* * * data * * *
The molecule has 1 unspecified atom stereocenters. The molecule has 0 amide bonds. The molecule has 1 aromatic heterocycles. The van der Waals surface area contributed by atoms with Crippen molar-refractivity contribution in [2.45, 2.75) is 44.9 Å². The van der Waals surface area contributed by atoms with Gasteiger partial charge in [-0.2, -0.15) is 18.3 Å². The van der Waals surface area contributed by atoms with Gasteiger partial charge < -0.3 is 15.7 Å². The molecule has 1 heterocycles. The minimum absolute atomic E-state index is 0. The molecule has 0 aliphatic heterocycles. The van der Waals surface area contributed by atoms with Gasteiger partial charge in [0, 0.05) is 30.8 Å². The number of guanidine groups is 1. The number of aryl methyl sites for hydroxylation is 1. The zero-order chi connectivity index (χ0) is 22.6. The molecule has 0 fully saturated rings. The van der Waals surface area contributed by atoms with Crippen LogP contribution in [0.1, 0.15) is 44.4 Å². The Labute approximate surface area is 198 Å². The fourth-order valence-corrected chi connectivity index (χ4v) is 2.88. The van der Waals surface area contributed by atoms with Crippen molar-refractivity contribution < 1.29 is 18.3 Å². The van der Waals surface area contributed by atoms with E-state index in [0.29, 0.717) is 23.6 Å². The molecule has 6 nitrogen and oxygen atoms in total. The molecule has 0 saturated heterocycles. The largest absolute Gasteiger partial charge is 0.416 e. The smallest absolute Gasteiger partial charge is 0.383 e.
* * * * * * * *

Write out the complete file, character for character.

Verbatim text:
The molecule has 1 unspecified atom stereocenters. The molecule has 0 amide bonds. The molecule has 1 aromatic heterocycles. The van der Waals surface area contributed by atoms with Crippen molar-refractivity contribution in [2.45, 2.75) is 44.9 Å². The van der Waals surface area contributed by atoms with Gasteiger partial charge in [-0.2, -0.15) is 18.3 Å². The van der Waals surface area contributed by atoms with Gasteiger partial charge < -0.3 is 15.7 Å². The molecule has 1 heterocycles. The minimum absolute atomic E-state index is 0. The molecule has 0 aliphatic heterocycles. The van der Waals surface area contributed by atoms with Gasteiger partial charge in [0, 0.05) is 30.8 Å². The number of guanidine groups is 1. The number of aryl methyl sites for hydroxylation is 1. The zero-order chi connectivity index (χ0) is 22.6. The molecule has 0 fully saturated rings. The van der Waals surface area contributed by atoms with Crippen LogP contribution in [0.1, 0.15) is 44.4 Å². The Labute approximate surface area is 198 Å². The fourth-order valence-corrected chi connectivity index (χ4v) is 2.88. The van der Waals surface area contributed by atoms with Crippen molar-refractivity contribution < 1.29 is 18.3 Å². The van der Waals surface area contributed by atoms with E-state index in [0.29, 0.717) is 23.6 Å². The molecule has 6 nitrogen and oxygen atoms in total. The molecule has 0 saturated heterocycles. The largest absolute Gasteiger partial charge is 0.416 e. The smallest absolute Gasteiger partial charge is 0.383 e.